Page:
reviewed a sustainability plan Tuesday, Oct. 5 that may help guide California's other community colleges to a greener future.
The sustainability template discussed at the Board of Trustees meeting is a partnership between Citrus College and the California Community College Chancellor's Office, with a $285,000 grant received earlier this year from the Public Utilities Commission.
The project, launched in April, gives Citrus a unique opportunity to be the only campus in the 112-community college system to test such a program.
The goal of this pilot program is to develop a roadmap to guide the state's community colleges to a more sustainable future and to address the greenhouse emission mandates under AB 32, according to Matt Sullivan of Newcomb, Anderson and McCormick, an energy and engineering consulting firm.
The San Francisco-based firm was awarded a contract by Citrus to oversee the process and help develop a strategy for planning.
"We want to develop a sustainability template that is designed with enough flexibility to be used at any community college," Sullivan said.
The project will encompass a wide area of a college's infrastructure, including energy, transportation, solid waste/recycling and "green" curriculum.
Citrus has established a Campus Committee composed of faculty and staff to help develop the template.
A broader state committee composed of members from the Chancellor's Office, Cabrillo College and Southern California Edison will help provide input and recommendations.
Citrus was chosen not only because of the campus' already-established green initiatives, but because of how well it handles grant money, according to Carol Horton, vice president of finance and administrative services.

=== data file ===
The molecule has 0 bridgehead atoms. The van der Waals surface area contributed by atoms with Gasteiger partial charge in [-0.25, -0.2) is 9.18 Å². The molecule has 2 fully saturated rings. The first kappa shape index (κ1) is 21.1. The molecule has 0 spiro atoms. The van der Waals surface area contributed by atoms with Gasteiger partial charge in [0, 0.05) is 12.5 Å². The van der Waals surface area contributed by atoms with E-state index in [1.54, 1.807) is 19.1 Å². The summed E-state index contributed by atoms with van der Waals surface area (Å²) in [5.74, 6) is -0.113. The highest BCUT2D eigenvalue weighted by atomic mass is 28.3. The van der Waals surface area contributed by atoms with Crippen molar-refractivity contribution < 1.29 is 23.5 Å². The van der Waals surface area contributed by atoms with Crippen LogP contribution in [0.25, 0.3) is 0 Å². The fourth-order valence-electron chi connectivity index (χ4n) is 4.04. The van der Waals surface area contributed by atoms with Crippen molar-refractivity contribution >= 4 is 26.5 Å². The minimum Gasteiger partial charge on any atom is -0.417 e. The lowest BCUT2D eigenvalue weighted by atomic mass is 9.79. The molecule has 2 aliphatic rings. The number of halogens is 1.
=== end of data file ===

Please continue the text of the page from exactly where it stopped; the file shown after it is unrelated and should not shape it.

"We've made lots of inroads into sustainability with waste management and water management," Horton said. "All the ideas they got in the template, are things we are doing, or are things that are important to us."
In 2007, Citrus College completed its central plant, chilled water storage and heated water plant, which helped the campus reduce its carbon footprint, according to Superintendent/President Geraldine Perri.
Citrus also has its Green Team, which allows the campus community to brainstorm new green initiatives. A is being grown on campus along with composting projects.
Four students are also serving on the Campus Committee under an internship with help through a grant from the Edison Foundation.
Horton said the campus will use the internship to integrate the students with the project.
Once goals, policies, implementation programs and projects are worked out, the campus will create an action plan to measure and report performance when testing the template at the college.
Citrus and their energy firm will present their progress at several conferences, starting with the Association of Chief Business Officials later this month in Temecula.
The plan will be rolled out this December, with a pilot demonstration scheduled to take place in January and February of 2012.